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Schwartz F03.trusts and estates.outline part 1

Schwartz F03.trusts and estates.outline part 1 - Trusts and...

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Trusts and Estates Outline Professor Schwartz Fall, 2003 I. MYTHS Myth 1 barb2right Estate planning involves nothing more than the drafting of a simple will. NO such thing as a simple will. EXAMPLE 1: H dies and leaves everything to W (700K) in the year 2001. W already has assets of 2 million on her own. Property law permits marital deductions where gifts pass free and clear of gift taxes. There is no estate tax for W because of the marital deduction. Now, suppose W dies leaving H’s assets and W’s assets. W will now be subject to estate taxes in a higher bracket. This could be avoided by giving W a trust – she would have outright ownership and would not have to pass through an estate tax. EXAMPLE 2: H has 10 million dollars and wants to give something to his children. H may say, “the money given to C should not exceed the payment that qualifies for tax, residual to W.” The amount that qualifies for tax varies and changes with the law so the amount left to C and residual to W, will vary, depending on what year H dies. In 2110, there will be no estate tax and therefore C takes all and W gets the hole in the bagel. Result is you should check all the existing wills and trusts laws to ensure surviving spouse is not done in. NO such thing as a simple will. The will must be probated, and probate results in disruption because it can be challenged. Alternatives to Probate head2right Outright gifts head2right Inter vivos gifts (irrevocable, revocable, trusts for minors, GRAT, CRAT) head2right Joint ownership head2right Power of attorney head2right Contract (Prenuptial agreement) head2right Family limited partnership Why Trusts are Created head2right Successive generations of beneficiaries head2right Second spouse can get it head2right Beneficiary may not be capable of handing Myth 2 barb2right It does not pay to make living gifts. Since 1976, there is a uniform system where gift and estate taxes are identical . There is an aggregation concept ( to determine the tax bracket the estate falls into, we will add on all the taxable living gifts you made in your lifetime with credit for gift tax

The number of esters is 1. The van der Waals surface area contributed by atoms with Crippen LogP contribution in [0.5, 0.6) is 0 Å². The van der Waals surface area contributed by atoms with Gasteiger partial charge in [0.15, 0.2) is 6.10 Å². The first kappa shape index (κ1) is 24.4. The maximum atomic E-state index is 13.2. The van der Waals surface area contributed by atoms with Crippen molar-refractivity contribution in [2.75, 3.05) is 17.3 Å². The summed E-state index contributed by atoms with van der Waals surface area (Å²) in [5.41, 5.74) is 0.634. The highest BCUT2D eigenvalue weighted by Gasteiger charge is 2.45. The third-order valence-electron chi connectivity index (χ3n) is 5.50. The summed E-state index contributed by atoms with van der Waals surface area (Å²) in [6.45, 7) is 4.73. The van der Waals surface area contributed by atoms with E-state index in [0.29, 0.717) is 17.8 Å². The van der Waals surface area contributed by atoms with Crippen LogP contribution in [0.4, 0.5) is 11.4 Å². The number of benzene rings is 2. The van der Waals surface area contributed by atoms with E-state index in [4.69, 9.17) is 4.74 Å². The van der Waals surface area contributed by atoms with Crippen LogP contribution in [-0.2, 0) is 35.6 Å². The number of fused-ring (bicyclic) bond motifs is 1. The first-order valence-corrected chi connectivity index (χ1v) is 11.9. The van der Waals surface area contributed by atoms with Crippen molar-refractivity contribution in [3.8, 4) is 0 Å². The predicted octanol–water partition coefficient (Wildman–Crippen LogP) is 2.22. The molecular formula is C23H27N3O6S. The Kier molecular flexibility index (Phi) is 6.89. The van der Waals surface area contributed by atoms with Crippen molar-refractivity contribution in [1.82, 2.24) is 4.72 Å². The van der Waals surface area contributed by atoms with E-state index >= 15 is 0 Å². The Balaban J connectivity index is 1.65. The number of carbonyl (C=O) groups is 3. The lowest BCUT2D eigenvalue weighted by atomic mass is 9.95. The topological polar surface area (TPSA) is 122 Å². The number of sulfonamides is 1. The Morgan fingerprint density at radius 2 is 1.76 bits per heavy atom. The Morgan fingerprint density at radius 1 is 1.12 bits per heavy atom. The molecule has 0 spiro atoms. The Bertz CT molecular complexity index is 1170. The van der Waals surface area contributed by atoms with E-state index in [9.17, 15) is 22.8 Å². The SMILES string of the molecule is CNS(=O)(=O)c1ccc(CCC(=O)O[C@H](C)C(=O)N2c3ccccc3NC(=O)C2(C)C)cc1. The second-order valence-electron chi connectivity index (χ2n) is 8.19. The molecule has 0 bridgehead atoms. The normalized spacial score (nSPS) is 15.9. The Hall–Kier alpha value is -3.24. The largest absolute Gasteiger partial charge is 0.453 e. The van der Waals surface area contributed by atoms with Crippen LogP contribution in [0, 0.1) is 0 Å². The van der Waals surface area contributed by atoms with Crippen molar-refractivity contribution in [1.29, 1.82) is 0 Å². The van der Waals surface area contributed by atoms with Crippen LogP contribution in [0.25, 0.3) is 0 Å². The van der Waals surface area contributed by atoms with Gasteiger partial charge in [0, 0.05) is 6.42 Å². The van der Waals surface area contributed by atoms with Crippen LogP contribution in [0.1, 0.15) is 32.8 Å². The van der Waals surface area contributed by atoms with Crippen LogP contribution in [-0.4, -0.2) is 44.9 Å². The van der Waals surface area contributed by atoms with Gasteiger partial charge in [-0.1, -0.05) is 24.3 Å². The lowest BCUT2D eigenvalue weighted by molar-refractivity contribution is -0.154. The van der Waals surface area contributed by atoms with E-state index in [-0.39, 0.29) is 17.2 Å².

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already paid), where there is an exemption for either tax for 675K (Annual Exclusion – now it is 1 million). The issue here is that your not going to fall into a lower bracket even though you get credit or the lifetime exemption – they aggregate you into the higher bracket. Reasons NOT to Make an Irrevocable Living Gift head2right It will use up the lifetime exclusion. EXAMPLE: X gives away 675K in a gift in 2000. In 2001, X dies and has 675K in his estate. Since X already used up his gift tax, the other 675K will be aggregated to X’s estate tax bracket and he will have to pay tax on the estate at that higher bracket. head2right There is a carry-over basis for gifts and a step up in basis for estate tax at death.
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